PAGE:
Once waterproofed, Hexbugs operate underwater just as effectively as they do on desks and floors. This is also a quick and fun experiment that creates a minimal amount of mess and doesn't require soldering.

Future Work

Future experimenters may look at using bristlebots to search for pollution released into sewer systems, look for the lost city of Atlantis or perhaps they could be used as fishing bait.


I Heart Robotics will not be held responsible for damaged Hexbugs or international incidents that lead to war with the fish people of Atlantis.

Tuesday, January 26, 2010

DIY 3D Laser Scanners

Unlike the delta robot that I currently have no practical use for, I could use a 3D laser scanner.

DIY 3D Scanner from Kyle McDonald on Vimeo.

The structured light approach to 3D scanning looks like it might work for producing a high resolution scan. Failing that another approach might be to build a DIY version of this, or maybe I should just build the delta robot as a 3d contact scanner.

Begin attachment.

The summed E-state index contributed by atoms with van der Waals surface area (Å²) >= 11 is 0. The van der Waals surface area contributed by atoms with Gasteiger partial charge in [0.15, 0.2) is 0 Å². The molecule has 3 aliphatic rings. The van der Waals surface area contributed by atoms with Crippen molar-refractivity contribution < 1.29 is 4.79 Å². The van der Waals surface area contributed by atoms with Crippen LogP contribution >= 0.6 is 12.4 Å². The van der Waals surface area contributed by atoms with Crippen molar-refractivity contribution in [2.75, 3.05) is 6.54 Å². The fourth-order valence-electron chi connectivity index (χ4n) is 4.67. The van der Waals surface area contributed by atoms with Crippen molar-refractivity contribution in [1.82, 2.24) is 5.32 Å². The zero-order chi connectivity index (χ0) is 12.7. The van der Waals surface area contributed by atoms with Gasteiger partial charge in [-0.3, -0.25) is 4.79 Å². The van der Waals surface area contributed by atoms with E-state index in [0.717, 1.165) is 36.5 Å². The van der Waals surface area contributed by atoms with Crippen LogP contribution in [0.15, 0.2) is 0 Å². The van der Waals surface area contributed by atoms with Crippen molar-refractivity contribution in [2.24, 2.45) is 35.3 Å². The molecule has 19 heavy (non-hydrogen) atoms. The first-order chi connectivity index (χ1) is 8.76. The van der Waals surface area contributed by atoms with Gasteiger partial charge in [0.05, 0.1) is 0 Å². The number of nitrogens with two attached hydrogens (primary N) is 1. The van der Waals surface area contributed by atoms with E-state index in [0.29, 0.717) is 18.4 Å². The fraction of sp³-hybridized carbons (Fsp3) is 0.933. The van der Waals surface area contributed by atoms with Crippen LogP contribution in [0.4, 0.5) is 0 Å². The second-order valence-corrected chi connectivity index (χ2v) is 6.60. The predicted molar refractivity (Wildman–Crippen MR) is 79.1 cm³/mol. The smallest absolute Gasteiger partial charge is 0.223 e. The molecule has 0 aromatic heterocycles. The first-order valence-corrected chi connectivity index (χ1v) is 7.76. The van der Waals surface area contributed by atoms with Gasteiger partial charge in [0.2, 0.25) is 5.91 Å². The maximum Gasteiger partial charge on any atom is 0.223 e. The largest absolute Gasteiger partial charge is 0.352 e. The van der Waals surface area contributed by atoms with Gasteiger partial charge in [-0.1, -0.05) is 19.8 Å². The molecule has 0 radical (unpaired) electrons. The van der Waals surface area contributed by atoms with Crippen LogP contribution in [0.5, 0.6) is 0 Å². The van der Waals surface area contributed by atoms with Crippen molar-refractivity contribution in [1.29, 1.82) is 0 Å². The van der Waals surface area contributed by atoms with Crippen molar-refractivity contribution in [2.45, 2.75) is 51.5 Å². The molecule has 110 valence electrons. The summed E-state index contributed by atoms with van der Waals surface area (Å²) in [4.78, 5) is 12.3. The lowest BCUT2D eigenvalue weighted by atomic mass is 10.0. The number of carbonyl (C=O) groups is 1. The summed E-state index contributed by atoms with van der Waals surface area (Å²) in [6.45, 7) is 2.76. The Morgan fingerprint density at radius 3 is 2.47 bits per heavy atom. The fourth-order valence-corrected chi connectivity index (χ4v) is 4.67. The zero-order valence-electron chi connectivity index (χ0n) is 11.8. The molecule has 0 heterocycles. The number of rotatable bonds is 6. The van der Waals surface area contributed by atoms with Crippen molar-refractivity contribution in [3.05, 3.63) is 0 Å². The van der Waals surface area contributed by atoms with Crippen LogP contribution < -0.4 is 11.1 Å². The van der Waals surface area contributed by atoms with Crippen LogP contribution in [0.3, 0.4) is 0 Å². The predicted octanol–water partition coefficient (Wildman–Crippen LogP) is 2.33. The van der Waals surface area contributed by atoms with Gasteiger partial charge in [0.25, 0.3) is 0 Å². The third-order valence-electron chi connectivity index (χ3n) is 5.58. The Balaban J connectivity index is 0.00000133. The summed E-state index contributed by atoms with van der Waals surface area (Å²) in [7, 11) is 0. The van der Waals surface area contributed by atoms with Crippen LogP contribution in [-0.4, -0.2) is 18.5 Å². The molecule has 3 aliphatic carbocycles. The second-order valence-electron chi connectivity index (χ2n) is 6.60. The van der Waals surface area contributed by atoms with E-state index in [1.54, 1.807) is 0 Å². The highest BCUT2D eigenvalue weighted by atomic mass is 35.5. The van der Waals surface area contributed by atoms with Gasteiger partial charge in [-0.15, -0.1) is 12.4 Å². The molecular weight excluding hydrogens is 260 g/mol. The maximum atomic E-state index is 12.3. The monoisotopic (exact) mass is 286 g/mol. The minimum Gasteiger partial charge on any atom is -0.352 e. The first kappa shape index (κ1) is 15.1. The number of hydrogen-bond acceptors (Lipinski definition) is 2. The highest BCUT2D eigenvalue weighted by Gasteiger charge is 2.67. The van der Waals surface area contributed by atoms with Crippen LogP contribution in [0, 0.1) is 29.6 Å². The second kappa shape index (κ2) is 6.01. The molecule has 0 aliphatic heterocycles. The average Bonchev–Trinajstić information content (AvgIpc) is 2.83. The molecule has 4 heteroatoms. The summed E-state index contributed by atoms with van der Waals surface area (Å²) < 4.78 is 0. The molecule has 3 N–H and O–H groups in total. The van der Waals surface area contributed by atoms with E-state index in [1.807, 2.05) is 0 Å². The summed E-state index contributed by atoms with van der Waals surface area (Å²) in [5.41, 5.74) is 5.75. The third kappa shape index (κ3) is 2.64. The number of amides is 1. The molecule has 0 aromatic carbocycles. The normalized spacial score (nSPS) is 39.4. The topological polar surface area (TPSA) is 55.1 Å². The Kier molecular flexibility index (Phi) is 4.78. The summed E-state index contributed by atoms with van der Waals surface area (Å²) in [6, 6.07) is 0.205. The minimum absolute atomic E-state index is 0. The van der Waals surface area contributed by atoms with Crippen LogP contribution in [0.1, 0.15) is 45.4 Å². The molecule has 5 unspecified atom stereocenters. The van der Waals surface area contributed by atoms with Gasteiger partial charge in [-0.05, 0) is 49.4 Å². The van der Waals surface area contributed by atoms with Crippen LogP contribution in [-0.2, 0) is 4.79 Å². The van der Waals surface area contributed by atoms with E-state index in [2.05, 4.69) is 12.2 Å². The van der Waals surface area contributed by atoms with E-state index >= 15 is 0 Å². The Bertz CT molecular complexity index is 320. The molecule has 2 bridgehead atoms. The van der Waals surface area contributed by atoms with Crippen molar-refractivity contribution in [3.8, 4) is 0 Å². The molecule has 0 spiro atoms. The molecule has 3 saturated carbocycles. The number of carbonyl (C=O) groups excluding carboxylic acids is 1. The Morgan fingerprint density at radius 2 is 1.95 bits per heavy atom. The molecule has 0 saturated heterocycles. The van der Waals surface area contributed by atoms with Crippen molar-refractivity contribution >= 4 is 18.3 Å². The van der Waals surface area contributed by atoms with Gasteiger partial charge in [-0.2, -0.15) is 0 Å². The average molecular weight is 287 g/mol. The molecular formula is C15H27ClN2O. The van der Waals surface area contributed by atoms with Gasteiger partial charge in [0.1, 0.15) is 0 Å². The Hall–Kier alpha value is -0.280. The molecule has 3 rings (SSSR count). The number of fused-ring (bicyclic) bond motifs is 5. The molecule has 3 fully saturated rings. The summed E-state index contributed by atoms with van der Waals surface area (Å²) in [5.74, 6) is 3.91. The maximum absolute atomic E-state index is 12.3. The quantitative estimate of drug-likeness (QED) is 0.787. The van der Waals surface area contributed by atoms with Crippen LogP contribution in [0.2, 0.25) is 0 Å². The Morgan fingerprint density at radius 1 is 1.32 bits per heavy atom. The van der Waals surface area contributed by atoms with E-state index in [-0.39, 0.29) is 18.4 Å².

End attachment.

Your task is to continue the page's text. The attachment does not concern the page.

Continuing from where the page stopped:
Delta Robots

Now I want a delta robot, I just need to figure out something to use one for in the lab.

That looks like spray paint on that laptop's screen, which can be removed with a double sided razor blade. I suppose I could use a delta robot for getting beat at checkers.

I was going to post the derivation of the equations of motion but it is time for breakfast.

Monday, January 25, 2010

Thing-a-Week #3: Arduino Case

This weeks thang is here! It's a case for your Arduino.

This is the first version of modular rackmountable stackable case system for Arduino and other electronics. If there is sufficient interest, after debugging the initial version I will look into getting injection molded parts made in bulk.

The cases are designed to fit 6 across in a 1U Rack, or 4 across turned the other way. So you can stack 2 longs-ways on top of 3 short-ways.